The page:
Vanessa Williams: 'Feet on the Ceiling'
Apr 05, 2015
Award-winning actress Vanessa A.Williams took Claflin students on the ride of their lives, Feet on the Ceiling, performing a monologue during the annual CALA-Bash.
In this hilarious and moving coming-of-age story, Vanessa recounted tales of personal discovery and enlightenment.
"How do you know when you become a woman, when you have to make woman decisions?" Williams said.
Beginning her journey from a stoop in Bedford Stuyvesant, Williams said it took just one boy by the name of Julio for her to question the meaning of love. He was the charming Puerto Rican who all the girls wanted. To Williams' surprise, he wanted her.
Williams was the girl who guys didn't notice. Just the feeling of having Julio approach her made her feel accepted. They hung out and like most guys, he got simply what he wanted: her virginity.
From there Williams began to think that's all she was worthy of. To make matters worse, she had no one she could talk to as her mother died when she was young. Living with her grandmother who was two generations above her didn't help.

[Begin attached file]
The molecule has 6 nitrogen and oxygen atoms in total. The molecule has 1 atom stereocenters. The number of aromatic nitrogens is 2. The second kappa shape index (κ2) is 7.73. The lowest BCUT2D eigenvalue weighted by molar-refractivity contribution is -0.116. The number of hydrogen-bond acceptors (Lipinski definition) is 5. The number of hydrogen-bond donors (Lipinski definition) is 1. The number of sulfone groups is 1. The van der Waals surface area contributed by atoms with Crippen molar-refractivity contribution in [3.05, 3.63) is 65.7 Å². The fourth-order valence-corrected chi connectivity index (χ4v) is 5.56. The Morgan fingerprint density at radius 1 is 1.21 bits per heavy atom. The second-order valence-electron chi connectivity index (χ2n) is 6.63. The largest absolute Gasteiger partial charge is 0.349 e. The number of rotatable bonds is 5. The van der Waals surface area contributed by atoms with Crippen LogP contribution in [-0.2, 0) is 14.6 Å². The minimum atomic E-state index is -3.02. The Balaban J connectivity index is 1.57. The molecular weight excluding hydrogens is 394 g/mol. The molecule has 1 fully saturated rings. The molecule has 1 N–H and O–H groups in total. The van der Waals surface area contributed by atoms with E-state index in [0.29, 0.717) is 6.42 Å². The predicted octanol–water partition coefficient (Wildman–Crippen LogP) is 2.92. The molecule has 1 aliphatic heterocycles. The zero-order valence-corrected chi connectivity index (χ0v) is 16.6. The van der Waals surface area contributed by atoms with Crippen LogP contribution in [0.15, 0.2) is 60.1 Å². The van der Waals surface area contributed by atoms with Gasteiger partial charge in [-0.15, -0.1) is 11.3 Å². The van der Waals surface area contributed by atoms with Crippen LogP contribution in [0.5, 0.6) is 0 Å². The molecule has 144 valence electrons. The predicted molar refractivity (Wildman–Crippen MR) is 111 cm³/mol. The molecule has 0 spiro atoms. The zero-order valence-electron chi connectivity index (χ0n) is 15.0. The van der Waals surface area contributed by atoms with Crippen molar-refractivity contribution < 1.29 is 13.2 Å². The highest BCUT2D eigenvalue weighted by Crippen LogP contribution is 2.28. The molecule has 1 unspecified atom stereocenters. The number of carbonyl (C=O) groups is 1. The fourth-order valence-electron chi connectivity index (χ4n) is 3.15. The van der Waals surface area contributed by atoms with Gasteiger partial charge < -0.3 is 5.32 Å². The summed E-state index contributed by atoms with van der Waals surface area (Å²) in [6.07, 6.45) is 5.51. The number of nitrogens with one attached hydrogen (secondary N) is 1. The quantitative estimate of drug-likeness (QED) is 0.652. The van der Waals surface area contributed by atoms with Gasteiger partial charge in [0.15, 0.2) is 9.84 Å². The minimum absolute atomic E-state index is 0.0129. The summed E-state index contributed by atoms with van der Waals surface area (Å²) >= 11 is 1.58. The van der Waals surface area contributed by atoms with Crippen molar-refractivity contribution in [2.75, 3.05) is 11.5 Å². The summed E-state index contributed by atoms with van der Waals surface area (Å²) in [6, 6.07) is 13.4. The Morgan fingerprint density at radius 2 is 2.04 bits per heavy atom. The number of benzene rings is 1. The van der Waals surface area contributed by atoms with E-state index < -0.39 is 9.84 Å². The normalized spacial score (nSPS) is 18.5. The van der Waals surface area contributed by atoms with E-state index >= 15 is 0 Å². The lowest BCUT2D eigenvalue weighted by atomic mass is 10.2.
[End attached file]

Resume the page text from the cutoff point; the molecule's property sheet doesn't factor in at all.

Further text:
So Williams did what she thought was right by continuously having just sex with other guys. Williams began looking for sex to complete her, as a way of hiding her pain.
"I didn't know what love felt like. I thought love was sex," Williams said. It took Williams having to make a grown-woman decision to realize how much her actions were affecting her.
After making the decision to have an abortion, William said she felt transformed to be a better woman -- learning that promises are not guarantee, that being truthful takes courage.
Sex made her feel passionate and after that faded, she didn't know who she was. So Williams had to find who she was and what she wanted out of herself.
By traveling to Israel and Europe on a six-month tour of the musical HAIR, she found her uniqueness appreciated in ways she never knew possible.
This tale was about Williams as it relates to young women's quest to finding love, meaning and identity on their own terms.